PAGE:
Grooming job takes HHS senior to new places and goals

byThe Free Press

Traveling across the United States for a job you love-with no expenses-and meeting friendly new people at every stop sounds like a dream for any teenager.

For Cody Penner, a 17-year-old Hillsboro High School senior, it’s become a way of life in summer.

Penner has been employed as a show horse groomsman for the past three summers for Greg and Joann Vancouver, with Vancouver Percherons, and Steve and Lean Ade, of Ade Belgiums-all of Salina.

“I harness the horses, work on their feet, clean and wash the horses, and basically get the horses ready for shows,” Penner said.

He recently returned from Manitoba and the World Percheron Conference, where he groomed the animals for the prestigious draft horse showcase.

Percherons originated in the province of Le Perche, near Normandy in France.

The true Percheron horse was developed in the 17th and 18th century for the purpose of army mounts and for the encouragement of the breeding industry.

Described as a proud, alert, intelligent and hard working horse, Percherons range from 15 to 19 hands high and weigh as much as 2,700 pounds, but average about one ton.

“A true Percheron is either black, white or gray,” Penner said. “I’ve found them to be a lot calmer and easier to work with than most other breeds.”

Penner, son of Gary and Terri Penner, has grown up around the massive beasts since 1991, when the family, along with grandfather Lynn Penner, purchased a Percheron.

Penner said his fledgling career began simply by paying attention to his surroundings.

“I learned to do these things by watching my dad and grandpa and following them around over the years,” he said. “My parents have known these two couples I work for for a long time and they’ve known me since I was little.

“They asked me to come along with them and help them out.”

Thus was born a summer job that Penner hopes will translate into a full-time occupation.

Penner said he originally began showing his family’s horses, but quickly realized the demand for his time.

“Now, I’m so busy showing horses for others that I don’t have time for our own,” he said with a smile. “I love traveling and going down the road, and I get to meet a lot of new people.”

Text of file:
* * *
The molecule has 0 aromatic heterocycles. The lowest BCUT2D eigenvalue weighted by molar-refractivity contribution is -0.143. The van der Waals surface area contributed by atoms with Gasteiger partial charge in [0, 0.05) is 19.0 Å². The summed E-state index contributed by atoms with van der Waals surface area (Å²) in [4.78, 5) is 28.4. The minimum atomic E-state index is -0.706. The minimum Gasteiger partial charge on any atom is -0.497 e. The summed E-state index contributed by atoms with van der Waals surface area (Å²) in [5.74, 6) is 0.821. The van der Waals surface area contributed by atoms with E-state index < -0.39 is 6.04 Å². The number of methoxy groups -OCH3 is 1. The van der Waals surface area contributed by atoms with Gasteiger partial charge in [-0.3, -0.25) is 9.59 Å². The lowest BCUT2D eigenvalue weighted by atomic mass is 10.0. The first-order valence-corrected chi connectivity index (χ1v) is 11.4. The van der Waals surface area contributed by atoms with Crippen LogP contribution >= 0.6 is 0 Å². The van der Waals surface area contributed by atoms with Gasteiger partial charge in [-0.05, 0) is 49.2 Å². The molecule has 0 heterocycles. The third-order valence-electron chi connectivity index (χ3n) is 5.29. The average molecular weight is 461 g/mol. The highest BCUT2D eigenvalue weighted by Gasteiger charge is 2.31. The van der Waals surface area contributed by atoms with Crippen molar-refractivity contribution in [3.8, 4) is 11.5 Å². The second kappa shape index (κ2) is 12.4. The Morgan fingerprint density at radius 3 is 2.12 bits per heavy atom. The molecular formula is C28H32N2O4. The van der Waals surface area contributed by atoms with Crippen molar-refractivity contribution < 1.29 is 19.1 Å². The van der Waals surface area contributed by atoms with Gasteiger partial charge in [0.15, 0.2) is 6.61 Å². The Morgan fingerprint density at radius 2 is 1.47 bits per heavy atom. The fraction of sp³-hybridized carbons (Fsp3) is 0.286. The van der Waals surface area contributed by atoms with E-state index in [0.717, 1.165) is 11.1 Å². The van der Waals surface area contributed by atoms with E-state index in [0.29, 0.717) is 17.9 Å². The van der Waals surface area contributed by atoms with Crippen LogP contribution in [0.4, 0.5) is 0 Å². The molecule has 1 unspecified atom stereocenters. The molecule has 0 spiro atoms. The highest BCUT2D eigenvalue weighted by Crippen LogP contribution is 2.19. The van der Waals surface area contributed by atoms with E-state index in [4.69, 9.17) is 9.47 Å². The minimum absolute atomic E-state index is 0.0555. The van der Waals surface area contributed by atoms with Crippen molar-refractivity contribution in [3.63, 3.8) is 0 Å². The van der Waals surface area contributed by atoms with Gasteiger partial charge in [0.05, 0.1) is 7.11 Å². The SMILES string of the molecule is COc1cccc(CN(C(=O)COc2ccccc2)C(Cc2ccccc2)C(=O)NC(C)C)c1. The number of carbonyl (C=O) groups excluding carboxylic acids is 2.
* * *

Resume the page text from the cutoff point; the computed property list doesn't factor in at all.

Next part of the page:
During his trip to Canada two weeks ago, Penner said the first order of business once the team arrived was to exercise the animals after their lengthy confinement.

“We had to walk our horses a lot because they’d just had a 17-hour trailer ride,” he said. “After that we started getting them ready for the show.”

That’s the responsibility that earns Penner his keep.

“We have to wash all the horses and get them cleaned up before we start putting on their harnesses,” he said. “Then, their manes and tails also have to be braided, but I don’t do that.”

While he admitted his pay is hardly lucrative, Penner said other aspects of the job make it more than worthwhile.

“I get paid, but I really don’t care how much because I really have fun doing what I do,” he said. “I get to see a lot of different places around the country and meet a lot of new people-and it doesn’t cost me a thing.”

As part of his compensation, Penner travels expense free while boarding in a camper trailer.

Free time gives Penner the luxury to sightsee.

“We have quite a lot of time for that,” Penner said. “Most of the shows are in the evenings.

“There are usually draft-horse shows and several different draft breeds showing against each other,” he said. “But we also sleep a lot during our down time because it takes a lot of hours and hard work to get these horses ready for a show.”

The responsibility placed on Penner’s shoulders is magnified when the value of the animal he grooms is considered.

“Some of the top show Percherons are worth as much as $50,000,” he said. “What makes a good horse is how it’s built and its actions, and how high it lifts its front legs when it walks.”

Percherons, Penner said, originated as farm horses, but are now used for both farm and show.

“They pull wagons and the judges mainly look for how easy they are for their handlers to control and how well they work,” he said.

Penner was slated to spend this past weekend in Springfield, Mo., but his travel schedule is far from complete.

“We’ll show in Salina, at the Missouri State Fair, the Iowa State Fair, the Kansas State Fair, the Oklahoma City State Fair, the Tulsa State Fair and the Denver Stock Show,” he said.

Apparently people are taking notice of Penner’s work.

“I’ve been asked to go with a lot of different hitches,” he said. “This last week I was asked to go with a hitch from Ohio. But since I still have a year of school left, I had to turn them down.”

With his quest for knowledge kindled, and his obvious love for horses, Penner hopes to pursue this kind of work full time.

“I’d love to do this as a professional career,” he said. “There are a lot of people who do this for a living.”

Penner, in fact, wants to attend a prestigious farrier school in Michigan.

“It’s like the Harvard of horse-shoeing schools,” he said. “It’ll teach you a lot about horses.

“There’s a big demand for someone to shoe draft horses,” he added. “I’d like to go there when I get out of high school and get a full-time job with a hitch somewhere.”

Just where those lucky horseshoes take Penner is anybody’s guess.

“For a while I used to want to come back and live around Hillsboro, but since I’ve been out and traveling doing this, I kind of know there are things out there I’d like to see and do,” he said.

“I’d like to take a shot at some of them.”

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